WHITE PLAINS, N.Y. - When CEO at United Way of Westchester and Putnam Naomi Adler stepped up to the podium Friday afternoon, she was presenting more than framed recognition letters to various county and area service heads. She was expressing sincere gratitude for joining in the United Way's 2-1-1 message.
Adler presented plaques to Westchester County Department of Social Services Commissioner Kevin McGuire and Executive Director of Family Ties of Westchester Carol Hardesty for their work in steering local residents towards the growing 2-1-1 service.
"Today is an amazing testament to the outstanding partnerships that we have created," Adler said. "We're so happy to be working with such dedicated leaders."
The awards were given in the presence of various United Way officials as well as elected officials including Assembly member Robert Castelli (R, C -Goldens Bridge), Deputy County Executive Kevin Pluckett, County Legislator Judy Myers (D-Mamaroneck), and representatives of U.S. Rep. Nita Lowey (D-Mamaroneck) and State Sen. Greg Ball (R-Patterson).
McGuire and Hardesty were two of 10 recipients of honorable plaques Friday afternoon when the United Way hosted a press conference to celebrate its 14th annual "National 2-1-1 Day," which is slated for Saturday. Various local leaders accepted their awards in the company of area elected officials and community service heads.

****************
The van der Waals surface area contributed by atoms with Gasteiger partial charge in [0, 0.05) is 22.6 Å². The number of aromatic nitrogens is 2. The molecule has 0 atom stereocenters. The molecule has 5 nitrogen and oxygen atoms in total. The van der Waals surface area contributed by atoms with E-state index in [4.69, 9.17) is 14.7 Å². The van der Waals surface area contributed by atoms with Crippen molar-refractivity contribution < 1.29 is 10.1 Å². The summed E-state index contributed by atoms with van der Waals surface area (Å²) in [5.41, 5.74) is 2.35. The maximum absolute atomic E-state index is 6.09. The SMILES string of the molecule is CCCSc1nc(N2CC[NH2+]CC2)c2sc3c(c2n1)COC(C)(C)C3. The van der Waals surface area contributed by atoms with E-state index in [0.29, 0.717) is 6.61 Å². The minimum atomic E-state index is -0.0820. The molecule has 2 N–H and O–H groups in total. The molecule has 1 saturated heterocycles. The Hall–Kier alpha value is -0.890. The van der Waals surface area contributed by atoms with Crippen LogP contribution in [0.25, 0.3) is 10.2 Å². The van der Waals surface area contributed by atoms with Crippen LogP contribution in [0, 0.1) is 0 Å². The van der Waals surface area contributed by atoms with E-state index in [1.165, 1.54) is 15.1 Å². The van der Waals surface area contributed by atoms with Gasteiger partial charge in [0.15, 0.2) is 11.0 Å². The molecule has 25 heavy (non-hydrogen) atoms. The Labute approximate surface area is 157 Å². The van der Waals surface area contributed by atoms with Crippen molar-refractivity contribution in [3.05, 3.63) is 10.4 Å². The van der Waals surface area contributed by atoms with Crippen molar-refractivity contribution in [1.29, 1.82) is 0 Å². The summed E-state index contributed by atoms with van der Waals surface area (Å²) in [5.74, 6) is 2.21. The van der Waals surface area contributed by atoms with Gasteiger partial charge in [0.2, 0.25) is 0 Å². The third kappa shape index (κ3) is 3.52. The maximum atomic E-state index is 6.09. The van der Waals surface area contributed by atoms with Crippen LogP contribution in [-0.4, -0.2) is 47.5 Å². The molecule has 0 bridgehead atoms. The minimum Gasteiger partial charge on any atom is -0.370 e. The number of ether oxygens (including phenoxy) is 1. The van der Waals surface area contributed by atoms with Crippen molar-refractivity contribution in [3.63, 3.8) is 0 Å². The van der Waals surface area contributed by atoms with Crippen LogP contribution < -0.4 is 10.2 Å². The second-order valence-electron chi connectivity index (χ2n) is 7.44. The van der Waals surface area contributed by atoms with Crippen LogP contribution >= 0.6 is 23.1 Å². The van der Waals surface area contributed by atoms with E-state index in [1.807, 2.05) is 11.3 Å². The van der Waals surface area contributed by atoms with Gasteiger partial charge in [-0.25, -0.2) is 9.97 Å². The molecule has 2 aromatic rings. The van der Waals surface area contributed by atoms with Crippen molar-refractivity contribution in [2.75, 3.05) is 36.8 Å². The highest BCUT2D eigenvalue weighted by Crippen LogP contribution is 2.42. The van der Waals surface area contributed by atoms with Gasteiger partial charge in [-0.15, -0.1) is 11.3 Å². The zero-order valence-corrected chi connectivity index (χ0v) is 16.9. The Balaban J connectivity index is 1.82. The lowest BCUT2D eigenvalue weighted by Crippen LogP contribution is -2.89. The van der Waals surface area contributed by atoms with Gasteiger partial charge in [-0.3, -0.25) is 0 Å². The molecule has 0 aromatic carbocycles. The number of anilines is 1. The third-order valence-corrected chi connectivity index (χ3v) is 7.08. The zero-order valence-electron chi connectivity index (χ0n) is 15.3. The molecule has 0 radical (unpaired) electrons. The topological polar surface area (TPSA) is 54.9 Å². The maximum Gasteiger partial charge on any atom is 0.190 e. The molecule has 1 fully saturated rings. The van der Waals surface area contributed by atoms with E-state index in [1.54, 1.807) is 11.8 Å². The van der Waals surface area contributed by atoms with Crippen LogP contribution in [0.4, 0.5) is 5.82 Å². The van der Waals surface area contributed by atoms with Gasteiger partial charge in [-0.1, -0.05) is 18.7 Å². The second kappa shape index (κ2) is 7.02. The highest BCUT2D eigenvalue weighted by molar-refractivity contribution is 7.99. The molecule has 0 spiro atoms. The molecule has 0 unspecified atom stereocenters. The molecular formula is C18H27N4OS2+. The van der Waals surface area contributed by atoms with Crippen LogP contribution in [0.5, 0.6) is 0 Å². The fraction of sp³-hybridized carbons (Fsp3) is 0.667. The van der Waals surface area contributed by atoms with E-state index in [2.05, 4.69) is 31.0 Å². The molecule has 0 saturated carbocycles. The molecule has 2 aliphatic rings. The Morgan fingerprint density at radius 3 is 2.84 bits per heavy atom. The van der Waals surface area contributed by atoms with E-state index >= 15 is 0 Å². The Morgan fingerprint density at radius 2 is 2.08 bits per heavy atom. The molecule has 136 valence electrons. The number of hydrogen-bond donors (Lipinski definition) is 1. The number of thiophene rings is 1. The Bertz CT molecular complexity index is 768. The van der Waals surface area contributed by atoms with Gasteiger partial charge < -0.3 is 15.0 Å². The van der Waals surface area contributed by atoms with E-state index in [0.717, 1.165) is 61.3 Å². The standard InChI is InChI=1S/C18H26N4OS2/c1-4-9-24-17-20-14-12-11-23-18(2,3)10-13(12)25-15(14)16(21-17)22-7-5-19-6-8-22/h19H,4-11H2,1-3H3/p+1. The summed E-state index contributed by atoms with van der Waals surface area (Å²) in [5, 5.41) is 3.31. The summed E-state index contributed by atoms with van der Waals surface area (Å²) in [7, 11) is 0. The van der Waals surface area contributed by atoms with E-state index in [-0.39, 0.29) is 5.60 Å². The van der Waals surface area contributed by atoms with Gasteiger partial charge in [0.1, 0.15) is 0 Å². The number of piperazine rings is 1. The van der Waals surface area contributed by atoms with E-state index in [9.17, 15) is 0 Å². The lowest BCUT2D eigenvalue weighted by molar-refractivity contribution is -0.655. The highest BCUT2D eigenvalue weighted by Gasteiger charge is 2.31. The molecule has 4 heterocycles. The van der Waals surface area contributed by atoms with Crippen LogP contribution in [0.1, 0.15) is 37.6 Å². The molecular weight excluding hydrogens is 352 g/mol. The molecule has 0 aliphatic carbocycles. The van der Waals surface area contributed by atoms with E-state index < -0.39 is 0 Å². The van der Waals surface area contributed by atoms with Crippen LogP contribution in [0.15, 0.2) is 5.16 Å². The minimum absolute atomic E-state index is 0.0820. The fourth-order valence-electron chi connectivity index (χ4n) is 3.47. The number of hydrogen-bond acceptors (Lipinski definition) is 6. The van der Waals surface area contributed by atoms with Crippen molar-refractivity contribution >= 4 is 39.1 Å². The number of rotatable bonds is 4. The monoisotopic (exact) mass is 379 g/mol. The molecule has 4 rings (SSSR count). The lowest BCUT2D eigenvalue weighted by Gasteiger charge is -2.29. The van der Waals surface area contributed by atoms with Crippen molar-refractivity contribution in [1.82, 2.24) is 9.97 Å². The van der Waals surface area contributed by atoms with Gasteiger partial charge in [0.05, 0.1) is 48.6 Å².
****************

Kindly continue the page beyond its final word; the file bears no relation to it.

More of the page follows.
"This is really a testament to a lot of hard work from a lot of people," McGuire said when he accepted his award. "We're proud to see that a public-private partnership can lead to the best care for kids."
Hardesty works with Family Ties of Westchester, which collaborated with the 2-1-1 service to recruit and pre-screen new foster homes for children in Westchester.
"As a family support organization, we're so pleased to be working with prospective foster parents," Hardesty said. "We thank 2-1-1 for the work they do in helping achieve that."
The Hudson Valley Region 2-1-1 Call Center services more than 3 million people every year. It was created in 2005 to assist Hudson Valley residents with everything from recycling regulations to avoiding home foreclosures. The resource became more popular and recognized during last year's busy hurricane season, in which several hundreds of residents reached out for help.